Pocahontas II: Journey To The New World
First, forget about history. Like the original Disney Pocahontas, you need to consider the merits of this movie independent from the real world. If you want to teach children about British colonization of the Americas, pull out an encyclopedia or find a good documentary, because in Pocahontas, all characters are fictional (even if their names have not been changed to protect their identity).
The movie opens presumably a few years after the last one closed. There is a cute little village on the shore where Ratcliff's original crew landed and rumor has it that John Smith is dead. A new ship has just pulled in with the dashing John Rolfe (voice of Billy Zane) at the helm. Rolfe, more of a 90's guy than Smith was, is seeking to bring the "great chief" Pocahontas back to England to meet King James. He reluctantly returns with our heroine who, upon her arrival in London, discovers the King's plan to send an armada to her continent with the intentions of defeating the "savages" and claiming their gold.
The usual moral lessons are included in this version. While Pocahontas teaches about appreciating nature and loving animals, Rolfe helps her to understand honor and what it means to "give your word". Later Pocahontas chooses to risk her life by appealing to King James and imploring him not to wage war on her people.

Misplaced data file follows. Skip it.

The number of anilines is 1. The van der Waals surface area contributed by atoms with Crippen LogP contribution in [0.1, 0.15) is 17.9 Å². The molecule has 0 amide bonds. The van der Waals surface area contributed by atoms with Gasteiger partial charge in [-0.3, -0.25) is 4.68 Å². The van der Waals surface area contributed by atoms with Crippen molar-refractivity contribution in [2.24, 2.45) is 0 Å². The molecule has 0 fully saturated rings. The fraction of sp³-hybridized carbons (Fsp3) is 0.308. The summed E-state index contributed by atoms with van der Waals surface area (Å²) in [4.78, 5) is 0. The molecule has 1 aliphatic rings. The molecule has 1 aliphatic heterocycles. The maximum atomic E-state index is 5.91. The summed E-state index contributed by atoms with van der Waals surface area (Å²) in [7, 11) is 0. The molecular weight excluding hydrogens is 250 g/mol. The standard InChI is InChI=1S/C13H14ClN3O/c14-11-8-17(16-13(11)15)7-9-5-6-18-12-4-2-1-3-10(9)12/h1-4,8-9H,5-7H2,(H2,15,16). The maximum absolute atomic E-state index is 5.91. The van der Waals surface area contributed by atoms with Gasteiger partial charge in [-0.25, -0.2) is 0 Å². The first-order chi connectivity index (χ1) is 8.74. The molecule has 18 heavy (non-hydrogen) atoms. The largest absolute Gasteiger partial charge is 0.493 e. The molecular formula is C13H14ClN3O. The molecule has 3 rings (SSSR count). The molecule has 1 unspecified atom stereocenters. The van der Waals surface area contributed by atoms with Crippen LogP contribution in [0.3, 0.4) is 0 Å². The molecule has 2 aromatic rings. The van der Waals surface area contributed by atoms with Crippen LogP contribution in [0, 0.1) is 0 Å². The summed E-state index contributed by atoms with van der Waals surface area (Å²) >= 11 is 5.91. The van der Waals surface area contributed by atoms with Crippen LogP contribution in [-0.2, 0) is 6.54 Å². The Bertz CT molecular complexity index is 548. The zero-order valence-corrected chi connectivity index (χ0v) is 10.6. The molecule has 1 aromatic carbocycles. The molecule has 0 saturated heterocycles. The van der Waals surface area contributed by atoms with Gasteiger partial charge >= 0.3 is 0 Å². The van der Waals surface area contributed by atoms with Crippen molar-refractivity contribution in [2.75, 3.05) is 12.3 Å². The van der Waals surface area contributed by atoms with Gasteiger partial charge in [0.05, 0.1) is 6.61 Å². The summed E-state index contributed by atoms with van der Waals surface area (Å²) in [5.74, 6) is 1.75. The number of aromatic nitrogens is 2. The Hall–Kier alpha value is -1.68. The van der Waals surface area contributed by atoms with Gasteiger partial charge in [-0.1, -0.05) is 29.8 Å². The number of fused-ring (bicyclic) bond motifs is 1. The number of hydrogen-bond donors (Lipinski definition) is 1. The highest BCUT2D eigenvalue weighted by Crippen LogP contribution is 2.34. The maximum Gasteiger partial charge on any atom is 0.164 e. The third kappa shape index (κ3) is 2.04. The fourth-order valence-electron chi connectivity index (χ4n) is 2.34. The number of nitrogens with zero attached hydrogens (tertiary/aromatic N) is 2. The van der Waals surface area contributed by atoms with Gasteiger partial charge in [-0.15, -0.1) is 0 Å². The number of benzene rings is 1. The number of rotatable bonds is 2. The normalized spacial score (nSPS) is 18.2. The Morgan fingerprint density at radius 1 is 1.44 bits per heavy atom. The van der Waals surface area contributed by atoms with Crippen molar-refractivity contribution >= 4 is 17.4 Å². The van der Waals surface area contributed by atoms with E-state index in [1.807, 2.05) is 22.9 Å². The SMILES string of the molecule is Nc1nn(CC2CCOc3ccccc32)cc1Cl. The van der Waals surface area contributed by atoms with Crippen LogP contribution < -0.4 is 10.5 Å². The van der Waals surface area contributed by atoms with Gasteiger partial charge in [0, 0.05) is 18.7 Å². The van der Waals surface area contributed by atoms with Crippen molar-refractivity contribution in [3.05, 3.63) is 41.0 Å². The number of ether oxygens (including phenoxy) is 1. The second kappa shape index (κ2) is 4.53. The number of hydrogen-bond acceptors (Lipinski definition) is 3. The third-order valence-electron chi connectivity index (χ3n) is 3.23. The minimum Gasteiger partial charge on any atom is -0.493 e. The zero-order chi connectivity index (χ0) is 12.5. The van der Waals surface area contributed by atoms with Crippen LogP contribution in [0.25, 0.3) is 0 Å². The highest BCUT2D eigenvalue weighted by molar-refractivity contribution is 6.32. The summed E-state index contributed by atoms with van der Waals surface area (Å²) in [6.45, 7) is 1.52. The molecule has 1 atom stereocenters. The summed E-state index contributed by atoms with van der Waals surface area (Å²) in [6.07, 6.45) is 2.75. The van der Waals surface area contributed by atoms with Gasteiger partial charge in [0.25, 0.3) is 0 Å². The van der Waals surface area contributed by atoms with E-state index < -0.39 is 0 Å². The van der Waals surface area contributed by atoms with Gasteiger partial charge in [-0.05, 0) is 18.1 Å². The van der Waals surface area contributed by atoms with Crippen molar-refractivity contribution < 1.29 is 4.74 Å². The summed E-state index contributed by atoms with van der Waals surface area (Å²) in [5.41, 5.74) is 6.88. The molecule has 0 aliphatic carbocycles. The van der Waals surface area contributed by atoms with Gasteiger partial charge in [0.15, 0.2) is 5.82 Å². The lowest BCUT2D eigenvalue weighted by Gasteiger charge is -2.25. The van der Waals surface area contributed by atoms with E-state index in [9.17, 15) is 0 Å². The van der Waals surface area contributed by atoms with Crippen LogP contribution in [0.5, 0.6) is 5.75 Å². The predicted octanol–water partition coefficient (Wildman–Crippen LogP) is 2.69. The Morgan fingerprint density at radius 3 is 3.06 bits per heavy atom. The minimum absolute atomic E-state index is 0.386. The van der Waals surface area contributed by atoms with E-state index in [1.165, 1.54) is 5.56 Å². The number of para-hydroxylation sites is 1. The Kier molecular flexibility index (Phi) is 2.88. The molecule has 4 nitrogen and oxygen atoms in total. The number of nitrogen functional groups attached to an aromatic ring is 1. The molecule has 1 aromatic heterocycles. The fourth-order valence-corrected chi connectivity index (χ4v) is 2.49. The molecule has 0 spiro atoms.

One of the better Disney direct-to-video releases, Pocahontas II has some interesting songs (although none of the tunes were memorable a few hours later) and writing that is a nice blend of comedy and drama. Mrs. Jenkins (voice of Jean Stapleton), Rolfe's nearsighted housekeeper, is especially fun as is Pocahontas's bodyguard Uttamatomakin -- a native who is long on stature but short on words. And of course the sidekicks Meeko and Percy accompany Pocahontas for additional humor relief aimed directly at young viewers.
Just in case your children think all is well, you may want to explain the tragic reality of Pocahontas. This movie is a fun tale, but parents need to be cautious that Disney's stories aren't mistaken for anything but fiction.